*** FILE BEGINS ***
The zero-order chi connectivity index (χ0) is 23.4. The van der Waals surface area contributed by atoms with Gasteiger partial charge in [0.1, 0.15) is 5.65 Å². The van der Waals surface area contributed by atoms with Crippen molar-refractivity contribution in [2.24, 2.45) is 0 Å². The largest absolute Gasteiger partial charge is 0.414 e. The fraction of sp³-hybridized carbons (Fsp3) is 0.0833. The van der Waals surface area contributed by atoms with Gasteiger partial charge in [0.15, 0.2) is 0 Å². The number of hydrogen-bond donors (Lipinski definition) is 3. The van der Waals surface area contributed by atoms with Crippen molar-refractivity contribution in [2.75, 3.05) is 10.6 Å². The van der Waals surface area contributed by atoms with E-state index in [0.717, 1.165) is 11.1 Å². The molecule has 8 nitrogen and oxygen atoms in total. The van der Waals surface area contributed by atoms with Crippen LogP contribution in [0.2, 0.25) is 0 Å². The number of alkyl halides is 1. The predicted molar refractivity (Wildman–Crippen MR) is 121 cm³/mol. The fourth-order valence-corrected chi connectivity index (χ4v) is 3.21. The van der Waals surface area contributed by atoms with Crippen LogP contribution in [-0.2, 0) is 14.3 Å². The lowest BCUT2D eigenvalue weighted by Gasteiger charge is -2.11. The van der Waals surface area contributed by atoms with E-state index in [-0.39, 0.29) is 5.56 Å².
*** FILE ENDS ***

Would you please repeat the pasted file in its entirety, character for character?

The zero-order chi connectivity index (χ0) is 23.4. The van der Waals surface area contributed by atoms with Gasteiger partial charge in [0.1, 0.15) is 5.65 Å². The van der Waals surface area contributed by atoms with Crippen molar-refractivity contribution in [2.24, 2.45) is 0 Å². The largest absolute Gasteiger partial charge is 0.414 e. The fraction of sp³-hybridized carbons (Fsp3) is 0.0833. The van der Waals surface area contributed by atoms with Gasteiger partial charge in [0.15, 0.2) is 0 Å². The number of hydrogen-bond donors (Lipinski definition) is 3. The van der Waals surface area contributed by atoms with Crippen molar-refractivity contribution in [2.75, 3.05) is 10.6 Å². The van der Waals surface area contributed by atoms with E-state index in [0.717, 1.165) is 11.1 Å². The molecule has 8 nitrogen and oxygen atoms in total. The van der Waals surface area contributed by atoms with Crippen LogP contribution in [0.2, 0.25) is 0 Å². The number of alkyl halides is 1. The predicted molar refractivity (Wildman–Crippen MR) is 121 cm³/mol. The fourth-order valence-corrected chi connectivity index (χ4v) is 3.21. The van der Waals surface area contributed by atoms with Crippen LogP contribution in [-0.2, 0) is 14.3 Å². The lowest BCUT2D eigenvalue weighted by Gasteiger charge is -2.11. The van der Waals surface area contributed by atoms with E-state index in [-0.39, 0.29) is 5.56 Å².